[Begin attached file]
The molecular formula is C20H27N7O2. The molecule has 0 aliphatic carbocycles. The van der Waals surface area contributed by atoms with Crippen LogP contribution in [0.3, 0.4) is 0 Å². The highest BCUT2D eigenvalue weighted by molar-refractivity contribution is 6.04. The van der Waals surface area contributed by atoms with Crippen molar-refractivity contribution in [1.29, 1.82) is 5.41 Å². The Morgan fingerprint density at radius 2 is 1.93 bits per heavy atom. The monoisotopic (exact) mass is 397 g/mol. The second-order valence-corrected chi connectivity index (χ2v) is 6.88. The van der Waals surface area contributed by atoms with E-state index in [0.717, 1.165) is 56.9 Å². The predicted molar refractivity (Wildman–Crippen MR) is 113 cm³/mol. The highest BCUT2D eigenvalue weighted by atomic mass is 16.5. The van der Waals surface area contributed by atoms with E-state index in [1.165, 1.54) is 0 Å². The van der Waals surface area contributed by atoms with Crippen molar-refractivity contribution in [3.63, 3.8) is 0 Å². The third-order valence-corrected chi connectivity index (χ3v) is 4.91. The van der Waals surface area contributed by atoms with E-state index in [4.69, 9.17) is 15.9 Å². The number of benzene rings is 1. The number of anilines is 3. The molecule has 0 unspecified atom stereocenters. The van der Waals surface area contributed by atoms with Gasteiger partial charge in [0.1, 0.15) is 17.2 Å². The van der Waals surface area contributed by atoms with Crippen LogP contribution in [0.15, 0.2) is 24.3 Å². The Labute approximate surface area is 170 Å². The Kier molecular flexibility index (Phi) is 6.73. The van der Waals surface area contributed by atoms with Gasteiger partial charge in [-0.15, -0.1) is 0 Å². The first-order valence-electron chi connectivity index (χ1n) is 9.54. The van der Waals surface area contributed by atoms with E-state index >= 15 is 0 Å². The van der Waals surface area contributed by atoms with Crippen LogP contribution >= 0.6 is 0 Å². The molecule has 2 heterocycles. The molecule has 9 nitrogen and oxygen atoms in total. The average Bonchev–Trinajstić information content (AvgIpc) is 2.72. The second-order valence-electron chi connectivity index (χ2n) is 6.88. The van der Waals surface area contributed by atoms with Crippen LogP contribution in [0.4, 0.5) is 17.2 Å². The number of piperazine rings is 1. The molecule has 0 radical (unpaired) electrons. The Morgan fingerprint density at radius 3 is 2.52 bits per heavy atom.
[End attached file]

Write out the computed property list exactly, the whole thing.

The molecular formula is C20H27N7O2. The molecule has 0 aliphatic carbocycles. The van der Waals surface area contributed by atoms with Crippen LogP contribution in [0.3, 0.4) is 0 Å². The highest BCUT2D eigenvalue weighted by molar-refractivity contribution is 6.04. The van der Waals surface area contributed by atoms with Crippen molar-refractivity contribution in [1.29, 1.82) is 5.41 Å². The Morgan fingerprint density at radius 2 is 1.93 bits per heavy atom. The monoisotopic (exact) mass is 397 g/mol. The second-order valence-corrected chi connectivity index (χ2v) is 6.88. The van der Waals surface area contributed by atoms with E-state index in [0.717, 1.165) is 56.9 Å². The predicted molar refractivity (Wildman–Crippen MR) is 113 cm³/mol. The highest BCUT2D eigenvalue weighted by atomic mass is 16.5. The van der Waals surface area contributed by atoms with E-state index in [1.165, 1.54) is 0 Å². The van der Waals surface area contributed by atoms with Crippen molar-refractivity contribution in [3.63, 3.8) is 0 Å². The third-order valence-corrected chi connectivity index (χ3v) is 4.91. The van der Waals surface area contributed by atoms with E-state index in [4.69, 9.17) is 15.9 Å². The number of benzene rings is 1. The number of anilines is 3. The molecule has 0 unspecified atom stereocenters. The van der Waals surface area contributed by atoms with Gasteiger partial charge in [0.1, 0.15) is 17.2 Å². The van der Waals surface area contributed by atoms with Crippen LogP contribution in [0.15, 0.2) is 24.3 Å². The Labute approximate surface area is 170 Å². The Kier molecular flexibility index (Phi) is 6.73. The van der Waals surface area contributed by atoms with Gasteiger partial charge in [-0.15, -0.1) is 0 Å². The first-order valence-electron chi connectivity index (χ1n) is 9.54. The van der Waals surface area contributed by atoms with E-state index >= 15 is 0 Å². The van der Waals surface area contributed by atoms with Crippen LogP contribution >= 0.6 is 0 Å². The molecule has 2 heterocycles. The molecule has 9 nitrogen and oxygen atoms in total. The average Bonchev–Trinajstić information content (AvgIpc) is 2.72. The second-order valence-electron chi connectivity index (χ2n) is 6.88. The van der Waals surface area contributed by atoms with Crippen LogP contribution in [0.4, 0.5) is 17.2 Å². The number of piperazine rings is 1. The molecule has 0 radical (unpaired) electrons. The Morgan fingerprint density at radius 3 is 2.52 bits per heavy atom.